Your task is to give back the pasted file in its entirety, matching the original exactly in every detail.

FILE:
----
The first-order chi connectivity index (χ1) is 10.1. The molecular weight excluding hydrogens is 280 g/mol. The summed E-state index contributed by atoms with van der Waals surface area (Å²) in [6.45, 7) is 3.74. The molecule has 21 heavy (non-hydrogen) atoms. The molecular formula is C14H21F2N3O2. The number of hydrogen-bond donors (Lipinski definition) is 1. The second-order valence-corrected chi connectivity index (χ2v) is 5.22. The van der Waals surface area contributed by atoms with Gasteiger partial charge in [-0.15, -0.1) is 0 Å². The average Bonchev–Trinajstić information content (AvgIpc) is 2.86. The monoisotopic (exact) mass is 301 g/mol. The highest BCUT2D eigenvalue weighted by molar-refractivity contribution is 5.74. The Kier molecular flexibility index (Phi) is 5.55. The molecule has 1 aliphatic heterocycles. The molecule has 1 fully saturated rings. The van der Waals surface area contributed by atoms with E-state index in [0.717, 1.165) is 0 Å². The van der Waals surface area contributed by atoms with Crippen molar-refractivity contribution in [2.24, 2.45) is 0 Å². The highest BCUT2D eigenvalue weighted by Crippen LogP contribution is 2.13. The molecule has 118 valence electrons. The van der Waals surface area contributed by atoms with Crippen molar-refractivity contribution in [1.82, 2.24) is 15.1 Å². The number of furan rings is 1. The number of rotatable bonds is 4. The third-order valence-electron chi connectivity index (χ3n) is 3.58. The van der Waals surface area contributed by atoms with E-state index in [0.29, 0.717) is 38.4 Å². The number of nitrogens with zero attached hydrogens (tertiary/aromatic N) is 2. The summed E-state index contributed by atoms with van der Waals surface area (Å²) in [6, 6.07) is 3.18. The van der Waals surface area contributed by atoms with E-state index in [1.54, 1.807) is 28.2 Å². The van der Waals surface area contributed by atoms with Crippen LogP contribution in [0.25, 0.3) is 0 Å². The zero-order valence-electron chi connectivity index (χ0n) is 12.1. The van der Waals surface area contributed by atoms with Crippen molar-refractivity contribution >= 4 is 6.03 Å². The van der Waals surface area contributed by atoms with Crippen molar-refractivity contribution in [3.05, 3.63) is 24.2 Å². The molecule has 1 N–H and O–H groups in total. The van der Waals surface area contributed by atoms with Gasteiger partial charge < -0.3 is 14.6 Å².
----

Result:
The first-order chi connectivity index (χ1) is 10.1. The molecular weight excluding hydrogens is 280 g/mol. The summed E-state index contributed by atoms with van der Waals surface area (Å²) in [6.45, 7) is 3.74. The molecule has 21 heavy (non-hydrogen) atoms. The molecular formula is C14H21F2N3O2. The number of hydrogen-bond donors (Lipinski definition) is 1. The second-order valence-corrected chi connectivity index (χ2v) is 5.22. The van der Waals surface area contributed by atoms with Gasteiger partial charge in [-0.15, -0.1) is 0 Å². The average Bonchev–Trinajstić information content (AvgIpc) is 2.86. The monoisotopic (exact) mass is 301 g/mol. The highest BCUT2D eigenvalue weighted by molar-refractivity contribution is 5.74. The Kier molecular flexibility index (Phi) is 5.55. The molecule has 1 aliphatic heterocycles. The molecule has 1 fully saturated rings. The van der Waals surface area contributed by atoms with E-state index in [0.717, 1.165) is 0 Å². The van der Waals surface area contributed by atoms with Crippen molar-refractivity contribution in [2.24, 2.45) is 0 Å². The highest BCUT2D eigenvalue weighted by Crippen LogP contribution is 2.13. The molecule has 118 valence electrons. The van der Waals surface area contributed by atoms with Crippen molar-refractivity contribution in [1.82, 2.24) is 15.1 Å². The number of furan rings is 1. The number of rotatable bonds is 4. The third-order valence-electron chi connectivity index (χ3n) is 3.58. The van der Waals surface area contributed by atoms with E-state index in [0.29, 0.717) is 38.4 Å². The number of nitrogens with zero attached hydrogens (tertiary/aromatic N) is 2. The summed E-state index contributed by atoms with van der Waals surface area (Å²) in [6, 6.07) is 3.18. The van der Waals surface area contributed by atoms with E-state index in [1.54, 1.807) is 28.2 Å². The van der Waals surface area contributed by atoms with Crippen LogP contribution in [0.25, 0.3) is 0 Å². The zero-order valence-electron chi connectivity index (χ0n) is 12.1. The van der Waals surface area contributed by atoms with Crippen molar-refractivity contribution >= 4 is 6.03 Å². The van der Waals surface area contributed by atoms with Crippen molar-refractivity contribution in [3.05, 3.63) is 24.2 Å². The molecule has 1 N–H and O–H groups in total. The van der Waals surface area contributed by atoms with Gasteiger partial charge < -0.3 is 14.6 Å².